Strings of gold rivers in Peruvian Amazon have been captured from the International Space Station and the images are awe-inspiring. The pictures were clicked by a member of the Expedition 64 crew atop the ISS and makes the rainforest look like a mythical land of hidden treasures. However, these are not rivers with actual gold flowing in them but just reflection of sunlight on hundreds of pits of muddy water. This does not mean that gold is not present in the region of Peru though. According to NASA’s Earth Observatory , these rivers are in fact gold prospecting pits that have been dug up by independent miners on their hunt for the gold.
Usually, the pits remain hidden from the view of an astronaut in space. Either the cloud cover shields it or being outside the Sun’s glint point hides it, but these pictures were luckily captured by the astronaut from the Amazon rainforest in Peru’s Madre de Dios state.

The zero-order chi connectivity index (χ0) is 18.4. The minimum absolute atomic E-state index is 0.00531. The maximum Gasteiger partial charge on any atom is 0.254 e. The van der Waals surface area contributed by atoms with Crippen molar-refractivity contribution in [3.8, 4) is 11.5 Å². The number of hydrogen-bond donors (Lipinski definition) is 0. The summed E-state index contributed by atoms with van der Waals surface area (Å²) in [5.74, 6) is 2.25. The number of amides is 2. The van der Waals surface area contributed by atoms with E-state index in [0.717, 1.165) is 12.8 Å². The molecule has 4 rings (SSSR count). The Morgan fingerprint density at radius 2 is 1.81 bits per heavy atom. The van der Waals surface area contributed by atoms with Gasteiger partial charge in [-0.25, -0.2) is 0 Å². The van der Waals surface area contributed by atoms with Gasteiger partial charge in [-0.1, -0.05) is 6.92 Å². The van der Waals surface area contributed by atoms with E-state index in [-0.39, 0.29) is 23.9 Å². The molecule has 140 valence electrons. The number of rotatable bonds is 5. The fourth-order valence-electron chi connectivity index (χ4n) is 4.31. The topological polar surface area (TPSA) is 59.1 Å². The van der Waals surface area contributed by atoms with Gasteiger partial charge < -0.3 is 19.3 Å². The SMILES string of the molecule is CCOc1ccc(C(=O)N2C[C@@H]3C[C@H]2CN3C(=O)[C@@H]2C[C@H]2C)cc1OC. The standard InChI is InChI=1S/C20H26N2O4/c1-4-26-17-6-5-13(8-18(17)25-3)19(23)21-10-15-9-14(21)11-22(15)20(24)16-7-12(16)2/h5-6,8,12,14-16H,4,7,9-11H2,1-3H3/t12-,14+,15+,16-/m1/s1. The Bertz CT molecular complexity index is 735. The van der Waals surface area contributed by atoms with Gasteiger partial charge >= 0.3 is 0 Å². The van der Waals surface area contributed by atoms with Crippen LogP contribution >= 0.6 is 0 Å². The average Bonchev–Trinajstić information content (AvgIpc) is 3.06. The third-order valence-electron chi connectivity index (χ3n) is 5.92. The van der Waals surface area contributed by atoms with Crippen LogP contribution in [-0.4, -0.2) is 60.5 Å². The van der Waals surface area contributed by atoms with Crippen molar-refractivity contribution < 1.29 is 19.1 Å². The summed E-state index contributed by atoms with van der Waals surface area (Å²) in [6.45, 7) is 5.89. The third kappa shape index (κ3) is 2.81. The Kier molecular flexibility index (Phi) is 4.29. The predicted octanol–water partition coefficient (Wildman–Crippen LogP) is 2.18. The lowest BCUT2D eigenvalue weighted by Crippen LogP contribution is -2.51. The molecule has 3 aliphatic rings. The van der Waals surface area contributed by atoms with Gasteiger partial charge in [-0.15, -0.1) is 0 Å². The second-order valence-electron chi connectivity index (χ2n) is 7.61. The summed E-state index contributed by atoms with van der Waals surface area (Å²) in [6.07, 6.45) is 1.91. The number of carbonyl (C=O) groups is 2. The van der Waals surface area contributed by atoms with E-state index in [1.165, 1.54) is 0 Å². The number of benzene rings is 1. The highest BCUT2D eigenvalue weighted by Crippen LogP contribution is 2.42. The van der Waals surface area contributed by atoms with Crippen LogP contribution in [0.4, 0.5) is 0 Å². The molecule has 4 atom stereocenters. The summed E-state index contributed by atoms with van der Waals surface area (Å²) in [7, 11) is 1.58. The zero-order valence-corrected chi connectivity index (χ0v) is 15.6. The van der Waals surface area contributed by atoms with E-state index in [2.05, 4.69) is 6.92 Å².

Peru is a major contributor of gold, being the sixth largest producer of the precious element in the world. Moreover, Madre de Dios is one of the biggest independent gold mining industries thus it is not a surprise that so many gold prospecting pits or gold rivers have been dug out there.
The report went on to brush up on the ill effects of mining. Not only mining for gold and other minerals causes deforestation it can also lead to mercury pollution. Large amounts of mercury are produced and left unfiltered during the extraction of gold as miners combine sediments with boiled mercury so as to distinguish gold from other minerals. As per a by Nature, around 55 tons of mercury ends up in water bodies or the atmosphere every year.
But yet again, hundreds of people are dependent for their survival upon the act of unregistered mining. Some areas have been kept off limits for mining, like the Tambopata National Reserve.